You can trace Ancient India religion back about 5,000 years. During ancient India history, the first men and women emerged to create simple societies near India's Indus River. India’s first religion is thought to have developed in a civilization known as Harappa. From the beginning of its ancient culture, religion was important to the people of India. As social groups emerged, they developed interpersonal relationships between their society members and those of other Indus Valley Civilizations. As with any society, a belief system to teach members right from wrong was needed and the concept of dharma was created.
Dharma is the concept that after death, you're re-born into the world as a new form. It's the concept that life is a repeating cycle based on your Karma. Karma is the belief that your actions have direct repercussions. Within dharma, this concept means your actions will effect your rebirth status in your next life. For example, if you lived a righteous and just life, you would likely have been reborn as a man, lion, or ther noble creature, but if you lived a dishonest and selfish life, you might be reborn as a cockroach.
A common goal within dharma is to break the rebirth cycle by achieving Nirvana. Nirvana means you lived such a virtuous life that you are no longer forced by the gods to be reborn in order to attempt living a better life. If you reach Nirvana, you free yourself from the rebirth cycle and your soul is released from the earth.
Now that we laid the basic foundation for dharma, karma and nirvana, let's get back to ancient India religion!
Early religion was created to build order and understanding among early man, to teach right from wrong and to help man make sense out of life and happenings that they witnessed in nature. Religion was simpler than it is today because it did not require worship temples or structured ceremonies and rituals, at least not at first. People prayed and worshiped where they pleased.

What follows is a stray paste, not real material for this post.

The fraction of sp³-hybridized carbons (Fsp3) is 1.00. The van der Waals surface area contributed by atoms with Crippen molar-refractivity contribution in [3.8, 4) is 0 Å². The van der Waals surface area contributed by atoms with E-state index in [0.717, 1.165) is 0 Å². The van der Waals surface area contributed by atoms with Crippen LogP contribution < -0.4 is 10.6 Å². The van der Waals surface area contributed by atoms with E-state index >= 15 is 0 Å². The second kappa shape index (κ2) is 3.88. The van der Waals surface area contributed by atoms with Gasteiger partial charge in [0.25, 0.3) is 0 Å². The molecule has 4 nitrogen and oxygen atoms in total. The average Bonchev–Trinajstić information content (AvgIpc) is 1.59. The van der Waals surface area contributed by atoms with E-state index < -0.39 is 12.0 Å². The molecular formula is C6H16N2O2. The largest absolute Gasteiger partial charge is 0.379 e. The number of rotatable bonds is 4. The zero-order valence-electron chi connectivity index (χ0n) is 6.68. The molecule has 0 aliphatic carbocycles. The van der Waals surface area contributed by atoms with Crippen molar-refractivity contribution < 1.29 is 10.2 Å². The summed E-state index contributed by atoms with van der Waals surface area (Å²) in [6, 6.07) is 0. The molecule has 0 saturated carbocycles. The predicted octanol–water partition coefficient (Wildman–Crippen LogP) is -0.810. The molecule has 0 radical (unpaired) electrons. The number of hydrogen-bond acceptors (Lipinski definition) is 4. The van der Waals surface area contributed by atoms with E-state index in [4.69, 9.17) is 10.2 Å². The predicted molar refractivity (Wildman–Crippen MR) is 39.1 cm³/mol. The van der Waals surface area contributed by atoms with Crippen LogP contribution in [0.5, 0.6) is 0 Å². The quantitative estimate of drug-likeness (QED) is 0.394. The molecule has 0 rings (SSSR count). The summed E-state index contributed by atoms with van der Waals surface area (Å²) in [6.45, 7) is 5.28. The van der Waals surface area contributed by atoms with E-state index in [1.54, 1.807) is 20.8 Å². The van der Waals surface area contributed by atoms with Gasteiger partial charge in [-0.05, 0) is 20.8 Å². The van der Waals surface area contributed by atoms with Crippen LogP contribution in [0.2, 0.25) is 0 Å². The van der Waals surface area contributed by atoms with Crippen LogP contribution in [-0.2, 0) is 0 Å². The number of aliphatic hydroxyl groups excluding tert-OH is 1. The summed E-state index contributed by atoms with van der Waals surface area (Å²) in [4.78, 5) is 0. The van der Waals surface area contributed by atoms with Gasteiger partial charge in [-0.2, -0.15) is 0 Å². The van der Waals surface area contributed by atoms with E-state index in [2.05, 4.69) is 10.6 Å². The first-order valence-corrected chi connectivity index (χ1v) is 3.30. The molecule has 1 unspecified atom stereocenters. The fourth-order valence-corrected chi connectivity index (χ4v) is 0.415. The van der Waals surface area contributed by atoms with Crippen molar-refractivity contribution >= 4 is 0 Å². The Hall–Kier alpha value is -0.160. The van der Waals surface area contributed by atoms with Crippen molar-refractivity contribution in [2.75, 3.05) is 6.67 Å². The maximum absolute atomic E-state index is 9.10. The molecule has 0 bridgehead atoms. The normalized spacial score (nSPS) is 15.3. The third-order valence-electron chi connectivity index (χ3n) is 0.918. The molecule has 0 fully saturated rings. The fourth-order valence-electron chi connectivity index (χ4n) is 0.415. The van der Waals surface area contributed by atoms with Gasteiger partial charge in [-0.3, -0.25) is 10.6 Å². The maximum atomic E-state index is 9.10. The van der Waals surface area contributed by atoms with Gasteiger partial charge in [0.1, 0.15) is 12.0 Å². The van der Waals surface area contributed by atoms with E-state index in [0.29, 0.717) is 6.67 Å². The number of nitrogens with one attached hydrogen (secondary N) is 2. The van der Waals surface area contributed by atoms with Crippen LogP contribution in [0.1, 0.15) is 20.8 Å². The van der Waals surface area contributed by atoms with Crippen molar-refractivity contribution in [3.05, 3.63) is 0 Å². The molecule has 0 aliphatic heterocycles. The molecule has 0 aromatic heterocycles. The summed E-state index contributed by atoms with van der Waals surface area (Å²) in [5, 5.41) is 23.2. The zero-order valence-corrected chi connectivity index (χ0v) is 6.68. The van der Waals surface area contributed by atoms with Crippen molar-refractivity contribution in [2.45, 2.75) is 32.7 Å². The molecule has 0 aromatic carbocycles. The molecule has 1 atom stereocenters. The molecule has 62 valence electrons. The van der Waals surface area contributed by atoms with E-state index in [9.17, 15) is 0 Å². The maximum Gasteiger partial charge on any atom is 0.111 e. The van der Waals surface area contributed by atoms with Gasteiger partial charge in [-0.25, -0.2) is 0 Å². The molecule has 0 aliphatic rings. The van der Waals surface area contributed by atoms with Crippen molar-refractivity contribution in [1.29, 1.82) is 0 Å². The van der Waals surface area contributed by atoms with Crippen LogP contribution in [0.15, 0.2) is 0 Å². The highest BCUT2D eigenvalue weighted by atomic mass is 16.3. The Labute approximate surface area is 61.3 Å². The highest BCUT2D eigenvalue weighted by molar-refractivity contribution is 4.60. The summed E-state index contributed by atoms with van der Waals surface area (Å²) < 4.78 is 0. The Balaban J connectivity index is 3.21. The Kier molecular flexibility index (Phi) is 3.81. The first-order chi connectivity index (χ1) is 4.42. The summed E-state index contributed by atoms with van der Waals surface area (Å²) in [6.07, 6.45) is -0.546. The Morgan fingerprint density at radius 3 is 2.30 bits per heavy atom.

Artifacts recovered from Harappa revealed people worshiped phallic animal and human representations of gods, but mostly prayed to a motherly goddess. Symbols of her were discovered in ruins of homes where people lived. Ancient religion seemed to include the belief that cleanliness was next to godliness because people of Harappa and Mohenjo Daro built sewer systems to move wastes away from where they lived.
Early religious concepts developed and evolved into a more complex religion structured around dharma upon the arrival of some Aryan nomads! Indo-Aryans invaded and dominated the Indus Valley Civilizations. They developed and implemented a new religion known as Brahmanism. It was Brahmanism after the priest who fronted the religious movement, known as the Brahmans. These priests developed several collections of sacred ancient writings to support Brahmanism.
The first, called the Vedas, was written between 1400 and 1000 BC. Later, the Upanishads were written between 900 and 500 BC and finally, the Mahabharata was written between 500 BC and 400 AD. The Vedas were a collection of religious songs, poems, rituals and ceremonial procedures.
The Vedas were considered so important to ancient India religion that this time period is referred to as the Vedic Era. Originally, they were only read and shared from one generation of Brahmans to the next. Later, they were re-written in Sanskrit near the end of the third century BC and renamed the Samhitas.
They were broken into four major parts called the Rig-Veda, the Sama-Veda, the Yajur-Veda, and the Atharva-Veda. The Samhitas were used as guides for priests to conduct rituals, included hymns, and instructed how to lead prayers to the gods. An assortment of gods were praised in the Samhitas. A god called Indra was most frequently mentioned in the writings. Indra was the god of weather and conflict. Agni was another; mentioned as the god of fire. These two gods directed teachings to society's higher class members and lost resonance among most society members.
Some writings from the Vedas were better directed towards the general public. The Atharva-Veda, included references to gods that watched over the lives of common man and so the writing was more relevant to most people. The Aryan people implemented a social caste system and a division of labor based on class hierarchy. The caste system put into place by the Aryans has always been controversial and really wasn’t socially abolished until Gandhi fought for the equality of all Indian people hundreds and hundreds of years later. Ancient India religion placed power with the priests and rulers and clearly divided social class.
Brahmanism developed into Hinduism. Because the Hindu religion created an unfair social system, the religions ofBuddhism and Jainism later emerged and offered people an alternative religion to Hinduism. These religions gave people of all classes an opportunity to worship on a more equal level, although women still did not have the rights of men. The key element here was that Jainism and Buddhism were each created from choice teachings and concepts of Hinduism.
India culture today has changed from what it was then and, now, many religions are practiced in India.